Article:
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Political Satire in Anima
George Orwell, author of the highly acclaimed Animal Farm, wrote this fable
in hopes of informing not only children, but also the population as a
whole, of his views on the Russian Revolution and the rise of communism in
that nation. The fable, a literary composition conveying a moral truth,
clearly guides the readers through the steps and outcome of the Russian
Revolution. But instead of the battle being fought and won in the streets
of Russia, Orwell chooses to portray the happenings of the Russian
Revolution on a farm based during the beginnings of the Industrial
Revolution. The animals, unhappy with their day-to-day living conditions,
rise and revolt against the tyrant Jones, the cruel and drunkard owner of
the Jones' farm.
In Animal Farm, the barn was a place for the meetings that took place, and
alternatively served as a shelter for all of the animals, except for the
pigs. The schoolhouse was a place for the pigs, and rarely other animals,
to learn to read and write and therefore grow in social power over the
other less-intelligent animals that spent their days working in order to
bring in enough food to keep the revolution alive. The farmhouse was where
the Jones family resided, before the revolution that forced them astray.
According to the commandments set forth after the revolution, no animal was
to use the farmhouse for their own personal gain, however, the pigs were
able to distort this rule so that they were able to live in luxury in this
house meant for the humans. Building the windmill proved to be an important
icon and struggle for the animals of Animal Farm, as it was destroyed twice
and never quite brought the gleefulness and comfortable life that the
animals were led to envision before-hand and during the construction by the
sinister pig Napoleon. Each character of Animal Farm represented an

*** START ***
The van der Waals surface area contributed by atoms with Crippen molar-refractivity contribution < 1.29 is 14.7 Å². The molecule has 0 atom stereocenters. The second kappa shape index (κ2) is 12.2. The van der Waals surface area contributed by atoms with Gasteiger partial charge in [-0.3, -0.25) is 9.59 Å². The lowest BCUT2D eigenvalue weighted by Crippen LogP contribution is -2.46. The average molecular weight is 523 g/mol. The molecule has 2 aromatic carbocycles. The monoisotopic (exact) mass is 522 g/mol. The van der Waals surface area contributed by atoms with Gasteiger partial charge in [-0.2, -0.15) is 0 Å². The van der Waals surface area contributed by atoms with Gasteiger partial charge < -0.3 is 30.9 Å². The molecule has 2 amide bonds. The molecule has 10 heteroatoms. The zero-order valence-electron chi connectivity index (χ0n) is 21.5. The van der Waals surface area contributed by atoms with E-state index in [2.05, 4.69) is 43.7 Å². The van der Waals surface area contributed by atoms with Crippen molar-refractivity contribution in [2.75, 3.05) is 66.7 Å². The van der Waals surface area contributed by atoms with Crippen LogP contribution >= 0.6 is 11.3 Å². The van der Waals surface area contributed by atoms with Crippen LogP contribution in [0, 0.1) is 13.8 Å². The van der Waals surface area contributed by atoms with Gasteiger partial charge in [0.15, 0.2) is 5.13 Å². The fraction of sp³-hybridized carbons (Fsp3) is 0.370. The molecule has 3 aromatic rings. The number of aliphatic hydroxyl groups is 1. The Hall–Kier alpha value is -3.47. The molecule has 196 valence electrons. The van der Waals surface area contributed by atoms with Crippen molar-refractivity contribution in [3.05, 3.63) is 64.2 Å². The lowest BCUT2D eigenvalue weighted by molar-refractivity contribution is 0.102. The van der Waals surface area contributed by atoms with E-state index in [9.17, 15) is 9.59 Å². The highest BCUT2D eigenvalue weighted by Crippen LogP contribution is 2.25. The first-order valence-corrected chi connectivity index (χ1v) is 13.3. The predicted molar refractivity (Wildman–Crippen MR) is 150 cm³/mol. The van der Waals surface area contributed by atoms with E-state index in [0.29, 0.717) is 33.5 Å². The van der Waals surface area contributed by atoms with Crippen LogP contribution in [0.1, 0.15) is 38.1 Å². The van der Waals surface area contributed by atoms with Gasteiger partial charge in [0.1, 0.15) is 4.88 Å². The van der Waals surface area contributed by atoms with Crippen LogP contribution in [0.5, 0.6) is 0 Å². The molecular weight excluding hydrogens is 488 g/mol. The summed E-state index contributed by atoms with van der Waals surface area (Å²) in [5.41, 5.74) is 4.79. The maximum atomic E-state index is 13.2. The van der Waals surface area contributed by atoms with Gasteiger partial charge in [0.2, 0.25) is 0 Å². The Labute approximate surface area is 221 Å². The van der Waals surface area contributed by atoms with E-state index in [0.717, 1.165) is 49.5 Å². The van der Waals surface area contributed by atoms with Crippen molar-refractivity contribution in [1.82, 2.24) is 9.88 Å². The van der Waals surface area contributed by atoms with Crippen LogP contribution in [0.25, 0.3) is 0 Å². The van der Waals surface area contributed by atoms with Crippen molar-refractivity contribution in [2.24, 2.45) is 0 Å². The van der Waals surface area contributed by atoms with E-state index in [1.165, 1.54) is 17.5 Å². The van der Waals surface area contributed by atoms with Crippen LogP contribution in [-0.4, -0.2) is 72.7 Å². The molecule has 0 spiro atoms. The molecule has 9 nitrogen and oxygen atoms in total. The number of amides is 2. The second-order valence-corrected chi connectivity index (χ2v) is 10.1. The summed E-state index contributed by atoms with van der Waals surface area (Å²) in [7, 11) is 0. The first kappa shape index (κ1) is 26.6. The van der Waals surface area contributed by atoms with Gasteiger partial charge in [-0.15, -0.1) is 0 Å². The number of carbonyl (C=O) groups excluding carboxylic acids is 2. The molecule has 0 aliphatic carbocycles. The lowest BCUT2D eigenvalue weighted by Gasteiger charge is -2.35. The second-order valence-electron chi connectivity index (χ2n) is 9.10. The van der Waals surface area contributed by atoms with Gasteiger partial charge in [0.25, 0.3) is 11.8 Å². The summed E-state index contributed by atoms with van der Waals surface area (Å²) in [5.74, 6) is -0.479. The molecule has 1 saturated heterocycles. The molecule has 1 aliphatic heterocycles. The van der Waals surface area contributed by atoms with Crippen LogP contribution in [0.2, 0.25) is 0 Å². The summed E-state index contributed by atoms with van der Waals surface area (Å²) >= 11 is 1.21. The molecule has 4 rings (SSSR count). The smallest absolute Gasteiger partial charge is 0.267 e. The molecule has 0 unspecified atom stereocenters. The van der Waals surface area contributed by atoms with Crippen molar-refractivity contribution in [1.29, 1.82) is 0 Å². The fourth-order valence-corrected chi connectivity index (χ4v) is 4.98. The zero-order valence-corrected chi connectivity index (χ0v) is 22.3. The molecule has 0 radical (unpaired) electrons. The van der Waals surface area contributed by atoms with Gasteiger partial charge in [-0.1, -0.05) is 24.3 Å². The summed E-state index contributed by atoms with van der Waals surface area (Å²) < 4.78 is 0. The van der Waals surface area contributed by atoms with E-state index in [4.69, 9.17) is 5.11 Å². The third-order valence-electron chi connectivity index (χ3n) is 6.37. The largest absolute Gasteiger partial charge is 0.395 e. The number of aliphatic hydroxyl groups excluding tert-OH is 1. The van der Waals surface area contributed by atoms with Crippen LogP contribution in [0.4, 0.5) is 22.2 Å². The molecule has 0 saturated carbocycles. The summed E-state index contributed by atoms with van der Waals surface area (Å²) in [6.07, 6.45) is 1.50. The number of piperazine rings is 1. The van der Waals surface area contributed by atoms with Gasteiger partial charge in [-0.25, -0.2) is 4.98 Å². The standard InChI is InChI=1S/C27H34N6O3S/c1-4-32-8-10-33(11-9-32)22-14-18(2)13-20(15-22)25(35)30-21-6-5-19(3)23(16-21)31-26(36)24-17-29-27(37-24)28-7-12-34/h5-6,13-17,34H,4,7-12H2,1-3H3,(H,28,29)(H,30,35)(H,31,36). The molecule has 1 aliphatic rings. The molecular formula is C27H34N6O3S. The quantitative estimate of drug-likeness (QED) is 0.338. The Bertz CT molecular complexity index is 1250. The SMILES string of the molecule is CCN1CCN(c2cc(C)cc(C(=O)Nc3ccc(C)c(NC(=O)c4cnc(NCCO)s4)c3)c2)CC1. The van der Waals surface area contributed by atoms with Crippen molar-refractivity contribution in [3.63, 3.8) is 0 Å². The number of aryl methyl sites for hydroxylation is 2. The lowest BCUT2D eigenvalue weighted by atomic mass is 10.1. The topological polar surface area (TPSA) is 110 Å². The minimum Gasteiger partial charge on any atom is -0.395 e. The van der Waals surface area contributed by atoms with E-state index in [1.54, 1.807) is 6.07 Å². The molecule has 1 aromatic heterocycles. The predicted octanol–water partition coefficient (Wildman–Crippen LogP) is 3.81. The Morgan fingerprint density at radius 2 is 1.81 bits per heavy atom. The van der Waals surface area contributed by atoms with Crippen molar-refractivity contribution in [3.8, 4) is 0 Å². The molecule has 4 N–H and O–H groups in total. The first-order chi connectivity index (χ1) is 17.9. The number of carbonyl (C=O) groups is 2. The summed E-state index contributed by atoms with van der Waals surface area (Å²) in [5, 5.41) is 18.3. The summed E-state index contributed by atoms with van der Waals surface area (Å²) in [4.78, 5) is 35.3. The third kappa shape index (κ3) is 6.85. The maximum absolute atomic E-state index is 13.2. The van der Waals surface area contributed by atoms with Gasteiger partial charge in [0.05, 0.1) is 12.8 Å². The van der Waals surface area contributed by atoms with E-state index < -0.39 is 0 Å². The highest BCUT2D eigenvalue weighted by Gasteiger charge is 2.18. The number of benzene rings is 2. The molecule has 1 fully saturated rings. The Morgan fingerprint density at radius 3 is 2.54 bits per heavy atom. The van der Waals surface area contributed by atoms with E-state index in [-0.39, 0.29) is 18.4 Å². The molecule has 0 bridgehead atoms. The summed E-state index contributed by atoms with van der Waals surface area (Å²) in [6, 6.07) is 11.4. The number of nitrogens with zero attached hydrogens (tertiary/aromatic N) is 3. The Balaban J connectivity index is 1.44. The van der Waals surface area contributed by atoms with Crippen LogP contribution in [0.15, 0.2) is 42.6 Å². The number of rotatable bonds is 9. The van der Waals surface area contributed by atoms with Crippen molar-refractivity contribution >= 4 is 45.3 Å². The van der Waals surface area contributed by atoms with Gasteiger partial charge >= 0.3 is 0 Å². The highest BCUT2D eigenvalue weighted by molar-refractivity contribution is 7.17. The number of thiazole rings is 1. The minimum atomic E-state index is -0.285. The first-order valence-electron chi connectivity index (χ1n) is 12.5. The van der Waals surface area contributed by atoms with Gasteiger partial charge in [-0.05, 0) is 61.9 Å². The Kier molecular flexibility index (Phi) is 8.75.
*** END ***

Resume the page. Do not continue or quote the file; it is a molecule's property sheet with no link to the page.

important character or type-of people in the Russian Revolution, a direct
comparison between Animal Farm, and a strong political movement that
shocked the world.
Comrade Napoleon, as he insisted the other animals called him, represents
Joseph Stalin, a cruel leader during and after the revolution, who exiled
other political leaders and forced mass-executions upon the people, just as
Napoleon does in Orwell's fable. Snowball, the opposing pig and leader of
the farm to Napoleon, seemed a strong and just leader, until, Napoleon
expelled him from the farm and set-off rumors about Napoleon's false
attempt to destroy the civilization they had worked to build after the
revolution. Snowball links closely with the Soviet expatriate Leon Trotsky,
who was expelled from Russia under the leadership of Stalin. Major, the
wise pig that passed away days after he unveiled his plan for a new and
better life on the farm, seems to portray traits of both Karl Marx and V.I
Lenin. Marx, because like this political thinker, Major brought about and
created the idea of communism, or 'animalism', the Animal Farm version of
this system of thought. In a way, Major is associated with Lenin of the
Russian Revolution, the opportunist who brought and initiated the communist
way of life on this land when it needed a new system-of-thought to help
it's troubled economy and the way-of-life it's people were forced to live
out every day. Pilkington and Frederick, the human owners of neighboring
farms, represent various world leaders during the time of the revolution,
and the occurrences that happened between them and Russia, or between
Animal Farm and the other farms. Boxer, a strong dedicated horse of Animal
Farm, I believe represented all of the people of Russia. The poverty
stricken, the homeless, who still work hard in order to make the system of
communism or animalism work. Boxer is the representation of the workers who
are pushed around, who are taken for all they are worth, and who are left
for dead.
        In the end of the Orwell's tale, Animal Farm is much worse a place for
the common animals then it had been previous to the revolution. The food is
scarce, the leadership is harsh and unruly, the world-load is hard, and the
conditions of life for the common animals had changed for the worse. The
pigs, the leaders of animal farm, celebrate their victory and their
entrance into high-society, as the lowly other animals still left on the
farm look on. This is how history recorded the Russian Revolution, and
Orwell illustrated the political aspects of this in the fable Animal Farm.
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